Ideally, I'd like to see the Percent Long chart drop back into the green zone, but that may be too much to ask for the strength in this market.  At a minimum I will wait until the Percent Long value drops below the solid red line, which is one standard deviation above all the major turning points (the solid red line is currently at 63.3%; the bottom of the pink zone is at 54.9%, which is the average of all the turning points).

Strategy

I'm waiting for "red" to appear on the right side of my Long-Cash Ratio (LCR) table:


Click on the image to enlarge

I talk about this table in the VLOG so watch it for more details.

The right side shows the slope-of-the-slopes, or acceleration, of the number of stocks transitioning from Cash to Long (movements in the LCR indicator).  You see some red on the right side, and the corresponding rows on the left side of the table are still green.  This is good -- we have a slight pullback but not enough to lose the momentum in the markets.  Friday was a strong day, it basically reset us to move upward, so we're not set up for entry on Monday.

I added to only a few positions this past week and while the incremental portions are up, I think I got lucky.  I seriously think we are quite overbought here and I'm intending to wait until we drop below 63.3% longs before I aggressively add to positions.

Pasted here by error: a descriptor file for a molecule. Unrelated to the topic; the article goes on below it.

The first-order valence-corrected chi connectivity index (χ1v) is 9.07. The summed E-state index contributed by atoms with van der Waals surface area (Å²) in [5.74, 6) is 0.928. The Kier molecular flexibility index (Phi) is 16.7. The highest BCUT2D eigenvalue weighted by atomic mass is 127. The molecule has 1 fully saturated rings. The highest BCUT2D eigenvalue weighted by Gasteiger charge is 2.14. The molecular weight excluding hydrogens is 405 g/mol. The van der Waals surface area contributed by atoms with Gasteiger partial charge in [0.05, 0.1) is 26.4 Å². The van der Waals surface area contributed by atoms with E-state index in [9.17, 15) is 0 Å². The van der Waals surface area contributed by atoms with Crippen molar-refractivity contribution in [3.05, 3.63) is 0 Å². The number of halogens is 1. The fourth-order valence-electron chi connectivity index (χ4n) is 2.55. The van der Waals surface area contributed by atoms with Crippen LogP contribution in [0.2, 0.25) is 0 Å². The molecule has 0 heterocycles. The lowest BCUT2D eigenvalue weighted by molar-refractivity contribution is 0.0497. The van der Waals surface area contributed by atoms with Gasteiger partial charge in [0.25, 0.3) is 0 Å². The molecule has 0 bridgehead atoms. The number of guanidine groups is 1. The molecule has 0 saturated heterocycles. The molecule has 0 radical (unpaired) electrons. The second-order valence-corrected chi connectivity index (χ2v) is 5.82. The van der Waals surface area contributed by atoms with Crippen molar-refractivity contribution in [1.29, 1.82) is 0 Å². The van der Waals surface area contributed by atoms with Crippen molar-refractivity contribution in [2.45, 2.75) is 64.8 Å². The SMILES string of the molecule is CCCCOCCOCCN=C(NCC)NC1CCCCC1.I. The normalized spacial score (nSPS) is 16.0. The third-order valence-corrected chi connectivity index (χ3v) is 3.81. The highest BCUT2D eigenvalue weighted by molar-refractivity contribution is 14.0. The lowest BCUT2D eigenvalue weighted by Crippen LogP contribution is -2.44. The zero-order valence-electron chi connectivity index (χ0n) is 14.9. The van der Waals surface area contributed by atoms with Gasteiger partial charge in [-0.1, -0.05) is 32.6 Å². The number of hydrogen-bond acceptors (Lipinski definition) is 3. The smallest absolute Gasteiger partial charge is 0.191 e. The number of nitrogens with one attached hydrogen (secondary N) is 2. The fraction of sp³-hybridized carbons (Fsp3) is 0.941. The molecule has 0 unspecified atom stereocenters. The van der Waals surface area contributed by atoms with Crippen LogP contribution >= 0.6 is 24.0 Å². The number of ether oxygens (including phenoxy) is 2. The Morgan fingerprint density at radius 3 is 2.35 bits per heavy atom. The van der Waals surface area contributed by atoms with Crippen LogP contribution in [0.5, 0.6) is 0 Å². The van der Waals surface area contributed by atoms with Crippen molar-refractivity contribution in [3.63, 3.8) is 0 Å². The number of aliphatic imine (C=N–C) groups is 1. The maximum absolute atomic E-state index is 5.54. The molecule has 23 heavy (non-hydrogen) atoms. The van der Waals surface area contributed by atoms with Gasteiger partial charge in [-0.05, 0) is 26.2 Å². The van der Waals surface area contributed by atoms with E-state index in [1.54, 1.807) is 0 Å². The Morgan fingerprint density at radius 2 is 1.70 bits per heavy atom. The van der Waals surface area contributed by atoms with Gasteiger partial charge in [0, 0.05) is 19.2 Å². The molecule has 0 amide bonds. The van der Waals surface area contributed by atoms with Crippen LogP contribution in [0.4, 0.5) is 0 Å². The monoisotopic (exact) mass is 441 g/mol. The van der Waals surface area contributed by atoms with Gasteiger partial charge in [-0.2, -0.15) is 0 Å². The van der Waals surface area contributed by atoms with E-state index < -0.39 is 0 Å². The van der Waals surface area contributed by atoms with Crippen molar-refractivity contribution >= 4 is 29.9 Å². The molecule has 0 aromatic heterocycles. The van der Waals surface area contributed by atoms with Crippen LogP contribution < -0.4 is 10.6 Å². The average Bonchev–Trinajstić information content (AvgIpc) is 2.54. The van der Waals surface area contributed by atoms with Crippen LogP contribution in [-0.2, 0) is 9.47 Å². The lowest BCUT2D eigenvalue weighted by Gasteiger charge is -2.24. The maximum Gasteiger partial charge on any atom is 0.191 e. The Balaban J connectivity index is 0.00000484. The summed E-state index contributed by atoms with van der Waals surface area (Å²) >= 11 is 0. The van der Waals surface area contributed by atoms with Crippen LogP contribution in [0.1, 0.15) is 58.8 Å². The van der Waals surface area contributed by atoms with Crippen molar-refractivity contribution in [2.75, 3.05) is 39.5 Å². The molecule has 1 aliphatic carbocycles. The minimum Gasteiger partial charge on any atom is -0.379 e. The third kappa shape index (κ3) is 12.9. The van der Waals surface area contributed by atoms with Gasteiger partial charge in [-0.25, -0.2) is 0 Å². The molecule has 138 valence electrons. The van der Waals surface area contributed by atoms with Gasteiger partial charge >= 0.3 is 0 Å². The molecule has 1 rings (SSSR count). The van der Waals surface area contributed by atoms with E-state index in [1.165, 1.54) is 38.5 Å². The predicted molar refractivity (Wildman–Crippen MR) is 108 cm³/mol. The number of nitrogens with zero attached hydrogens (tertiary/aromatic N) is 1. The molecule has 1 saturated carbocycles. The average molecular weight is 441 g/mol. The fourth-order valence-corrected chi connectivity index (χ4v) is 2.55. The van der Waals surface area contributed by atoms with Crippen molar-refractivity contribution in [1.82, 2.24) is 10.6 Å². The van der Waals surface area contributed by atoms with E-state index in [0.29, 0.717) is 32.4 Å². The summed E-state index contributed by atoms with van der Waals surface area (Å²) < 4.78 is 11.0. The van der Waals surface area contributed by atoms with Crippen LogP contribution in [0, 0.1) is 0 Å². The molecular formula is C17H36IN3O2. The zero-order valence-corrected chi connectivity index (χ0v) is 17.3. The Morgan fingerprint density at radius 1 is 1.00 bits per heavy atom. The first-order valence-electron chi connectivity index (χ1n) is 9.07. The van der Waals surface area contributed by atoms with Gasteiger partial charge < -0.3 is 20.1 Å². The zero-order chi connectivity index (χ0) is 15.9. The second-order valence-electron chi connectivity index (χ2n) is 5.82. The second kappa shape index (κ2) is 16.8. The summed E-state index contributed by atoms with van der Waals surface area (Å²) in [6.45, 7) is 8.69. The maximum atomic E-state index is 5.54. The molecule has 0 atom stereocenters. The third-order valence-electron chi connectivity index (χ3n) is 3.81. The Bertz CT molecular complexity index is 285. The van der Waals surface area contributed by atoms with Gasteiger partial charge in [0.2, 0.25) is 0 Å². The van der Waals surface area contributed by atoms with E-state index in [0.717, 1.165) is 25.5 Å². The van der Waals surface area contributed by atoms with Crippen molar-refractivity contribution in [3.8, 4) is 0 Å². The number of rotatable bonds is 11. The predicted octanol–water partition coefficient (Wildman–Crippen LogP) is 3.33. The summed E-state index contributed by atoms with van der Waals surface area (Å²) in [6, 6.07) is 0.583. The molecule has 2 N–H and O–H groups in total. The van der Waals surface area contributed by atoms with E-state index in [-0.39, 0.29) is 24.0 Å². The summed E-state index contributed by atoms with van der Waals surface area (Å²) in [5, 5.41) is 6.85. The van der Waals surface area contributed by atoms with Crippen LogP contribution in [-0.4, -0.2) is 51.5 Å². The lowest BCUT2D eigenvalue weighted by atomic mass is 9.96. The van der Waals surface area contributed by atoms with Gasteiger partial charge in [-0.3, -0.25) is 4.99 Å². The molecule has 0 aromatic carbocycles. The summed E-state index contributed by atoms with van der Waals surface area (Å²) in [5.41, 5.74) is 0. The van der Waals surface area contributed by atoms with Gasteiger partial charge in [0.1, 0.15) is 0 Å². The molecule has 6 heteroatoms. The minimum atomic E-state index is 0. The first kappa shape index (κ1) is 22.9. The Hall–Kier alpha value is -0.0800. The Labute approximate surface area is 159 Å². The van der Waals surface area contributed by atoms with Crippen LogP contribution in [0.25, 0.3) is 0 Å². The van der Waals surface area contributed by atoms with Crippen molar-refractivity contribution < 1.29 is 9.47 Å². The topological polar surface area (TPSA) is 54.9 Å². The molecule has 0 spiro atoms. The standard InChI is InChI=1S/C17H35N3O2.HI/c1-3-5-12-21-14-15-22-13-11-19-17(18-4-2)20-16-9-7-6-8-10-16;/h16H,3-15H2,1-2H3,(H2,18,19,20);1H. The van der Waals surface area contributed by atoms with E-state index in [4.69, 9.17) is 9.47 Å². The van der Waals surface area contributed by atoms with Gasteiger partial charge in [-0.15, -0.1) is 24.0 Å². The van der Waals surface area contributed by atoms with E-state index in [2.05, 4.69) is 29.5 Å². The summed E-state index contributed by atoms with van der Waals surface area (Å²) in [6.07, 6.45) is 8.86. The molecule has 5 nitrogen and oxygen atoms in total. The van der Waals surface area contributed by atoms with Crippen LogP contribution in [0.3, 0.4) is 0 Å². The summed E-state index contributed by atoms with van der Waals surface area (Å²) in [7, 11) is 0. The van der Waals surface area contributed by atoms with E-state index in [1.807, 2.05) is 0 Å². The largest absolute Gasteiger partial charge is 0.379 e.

I need to see "new" red on the right side of that table before I will get my buy list together.

I buy strength, not weakness.  Period.  There are no exceptions to this rule.

I do not buy with a limit order.  I buy with a BUY-STOP order.  This means that the stock must move past a higher level than the previous day before I purchase.  If the order never fills and it is the end of the day, and I'm still interested in the stock, then I lower the BUY STOP to a new level.

I never buy at the open.  I always wait for the book to clear, so I never place orders that activate before 9:45 a.m. ET.  There are no exceptions to this rule.  Same goes for selling.

I only buy GGT Long-Rated stocks.  Period.  I can't think of any exception to this rule.  You can get access to about 3000 stocks and 500 ETFs by subscribing to my Dropbox folder.  Instructions are below.

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As with all my ramblings, you are responsible for your own investment decisions and I am not.  Please do your own diligence, and please take ownership for your actions.

Regards,

pgd